Floor Maintenance and Repair
Floor covering contributes to both the attractiveness and the functionality of a building. The appropriate floor covering, from wool carpeting to painted cement, must be selected with functionality as well as attractiveness in mind. Floor covering has the highest use of any part of a building; thus, it must also be maintained if its usefulness is to be continued.
Assuming that the appropriate floor covering was originally installed, the maintenance and repair of the floor covering should:
Reduce dirt and water to preserve the floor covering.
- Increase the useful life of a floor covering.
- Preserve the attractiveness of the floor covering.
Keep the floor covering safe for use.
- Wet floors are a slipping hazard. Loose edges of tile floors become a tripping hazard.
- Loose rugs can slip and create a falling situation.
- Broken tiles can be a tripping hazard.
- Improperly waxed floors can be a slipping hazard.
Eliminate health hazards.
- Mold can build up in wet carpeting.
- Dirt and dust can cause allergic reactions.
- Broken tiles can release asbestos.
When conducting floor maintenance, the following should be done to insure maintenance is not creating a personnel hazard:
- Have the appropriate signs, such as “wet floor,” posted while maintenance is being done.
- Many times hazardous chemicals are used, either as a cleaner or adhesives, in floor maintenance. Whenever hazardous chemicals are used proper personnel protective equipments, such as gloves, respirators and eye protection, must be used.
- The area where the maintenance is being performed should be well ventilated and closed to anyone except maintenance personnel.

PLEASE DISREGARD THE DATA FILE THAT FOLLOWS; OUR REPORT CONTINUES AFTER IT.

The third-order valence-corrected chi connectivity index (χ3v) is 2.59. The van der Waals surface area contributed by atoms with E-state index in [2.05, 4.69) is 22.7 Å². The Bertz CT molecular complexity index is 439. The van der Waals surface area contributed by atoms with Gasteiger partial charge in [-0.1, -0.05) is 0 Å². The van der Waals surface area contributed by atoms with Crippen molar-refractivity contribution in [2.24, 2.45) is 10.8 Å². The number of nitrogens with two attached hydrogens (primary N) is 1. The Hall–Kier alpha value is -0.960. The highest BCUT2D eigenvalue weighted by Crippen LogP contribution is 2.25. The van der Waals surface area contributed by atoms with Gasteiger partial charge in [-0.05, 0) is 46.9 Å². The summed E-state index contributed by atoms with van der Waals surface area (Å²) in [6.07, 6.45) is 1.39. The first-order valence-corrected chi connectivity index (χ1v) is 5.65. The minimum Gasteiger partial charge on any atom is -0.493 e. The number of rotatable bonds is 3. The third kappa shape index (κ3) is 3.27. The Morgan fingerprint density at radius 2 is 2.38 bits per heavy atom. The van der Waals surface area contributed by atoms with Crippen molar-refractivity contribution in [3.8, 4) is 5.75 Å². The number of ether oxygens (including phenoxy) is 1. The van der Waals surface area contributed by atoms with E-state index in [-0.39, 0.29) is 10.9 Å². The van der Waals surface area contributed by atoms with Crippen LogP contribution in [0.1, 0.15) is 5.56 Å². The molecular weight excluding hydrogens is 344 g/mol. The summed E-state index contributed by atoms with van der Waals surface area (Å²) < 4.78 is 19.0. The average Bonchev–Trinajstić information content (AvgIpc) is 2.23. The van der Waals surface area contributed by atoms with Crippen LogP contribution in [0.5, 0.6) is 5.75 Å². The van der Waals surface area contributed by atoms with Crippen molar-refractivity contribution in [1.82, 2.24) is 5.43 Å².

- Many floor maintenance activities can be very noisy. Hearing protection should be used.
- Ensure spills are reported and cleaned up immediately.
- Use no-skid waxes and surfaces coated with grit to create non-slip surfaces in slippery areas such as toilet and shower areas.
- Use waterproof footgear to decrease slip/fall hazards when maintaining floor.
- Re-lay or stretch carpets that bulge or have become bunched to prevent tripping hazards.
- Aisles and passageways should be sufficiently wide for easy movement and should be kept clear at all times. Temporary electrical cords that cross aisles should be taped or anchored to the floor.
- Use prudent housekeeping procedures such as cleaning only one side of a passageway at a time, and provide good lighting for all halls and stairwells, to help reduce accidents.
- Eliminate uneven floor surfaces.
From Slips, Trips and Falls, Occupational Safety & Health Administration (OSHA)
American National Standards Institute (ANSI)
American Society of Safety Engineers (ASSE)
American Society of Testing and Materials (ASTM)
Floor Maintenance and Repair Checklist
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